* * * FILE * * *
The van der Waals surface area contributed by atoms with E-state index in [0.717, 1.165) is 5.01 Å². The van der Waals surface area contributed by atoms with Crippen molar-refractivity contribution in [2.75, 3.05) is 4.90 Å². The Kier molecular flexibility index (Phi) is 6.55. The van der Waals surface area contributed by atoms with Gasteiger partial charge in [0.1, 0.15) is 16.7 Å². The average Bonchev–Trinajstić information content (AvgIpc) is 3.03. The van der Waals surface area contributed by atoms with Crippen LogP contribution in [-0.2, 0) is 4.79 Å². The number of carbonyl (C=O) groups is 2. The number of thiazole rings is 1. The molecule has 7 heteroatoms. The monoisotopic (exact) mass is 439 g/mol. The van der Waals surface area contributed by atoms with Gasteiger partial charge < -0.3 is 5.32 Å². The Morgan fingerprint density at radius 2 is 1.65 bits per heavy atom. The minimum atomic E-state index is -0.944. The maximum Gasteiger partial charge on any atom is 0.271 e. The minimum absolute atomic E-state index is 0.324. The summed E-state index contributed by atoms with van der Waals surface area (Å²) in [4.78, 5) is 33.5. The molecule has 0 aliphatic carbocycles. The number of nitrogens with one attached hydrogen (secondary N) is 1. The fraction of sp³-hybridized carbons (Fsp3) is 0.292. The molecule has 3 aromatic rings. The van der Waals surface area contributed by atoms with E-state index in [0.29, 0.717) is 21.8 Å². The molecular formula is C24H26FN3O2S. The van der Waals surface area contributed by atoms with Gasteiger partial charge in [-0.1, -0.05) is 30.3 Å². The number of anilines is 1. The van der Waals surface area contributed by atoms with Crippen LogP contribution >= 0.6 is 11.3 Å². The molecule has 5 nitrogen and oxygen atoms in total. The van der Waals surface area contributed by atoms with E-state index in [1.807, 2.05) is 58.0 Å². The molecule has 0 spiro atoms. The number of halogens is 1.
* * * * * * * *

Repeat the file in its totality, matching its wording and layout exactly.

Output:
The van der Waals surface area contributed by atoms with E-state index in [0.717, 1.165) is 5.01 Å². The van der Waals surface area contributed by atoms with Crippen molar-refractivity contribution in [2.75, 3.05) is 4.90 Å². The Kier molecular flexibility index (Phi) is 6.55. The van der Waals surface area contributed by atoms with Gasteiger partial charge in [0.1, 0.15) is 16.7 Å². The average Bonchev–Trinajstić information content (AvgIpc) is 3.03. The van der Waals surface area contributed by atoms with Crippen LogP contribution in [-0.2, 0) is 4.79 Å². The number of carbonyl (C=O) groups is 2. The number of thiazole rings is 1. The molecule has 7 heteroatoms. The monoisotopic (exact) mass is 439 g/mol. The van der Waals surface area contributed by atoms with Gasteiger partial charge < -0.3 is 5.32 Å². The Morgan fingerprint density at radius 2 is 1.65 bits per heavy atom. The minimum atomic E-state index is -0.944. The maximum Gasteiger partial charge on any atom is 0.271 e. The minimum absolute atomic E-state index is 0.324. The summed E-state index contributed by atoms with van der Waals surface area (Å²) in [4.78, 5) is 33.5. The molecule has 0 aliphatic carbocycles. The number of nitrogens with one attached hydrogen (secondary N) is 1. The fraction of sp³-hybridized carbons (Fsp3) is 0.292. The molecule has 3 aromatic rings. The van der Waals surface area contributed by atoms with E-state index in [0.29, 0.717) is 21.8 Å². The molecular formula is C24H26FN3O2S. The van der Waals surface area contributed by atoms with Gasteiger partial charge in [-0.1, -0.05) is 30.3 Å². The number of anilines is 1. The van der Waals surface area contributed by atoms with Crippen LogP contribution >= 0.6 is 11.3 Å². The molecule has 5 nitrogen and oxygen atoms in total. The van der Waals surface area contributed by atoms with E-state index in [1.807, 2.05) is 58.0 Å². The molecule has 0 spiro atoms. The number of halogens is 1.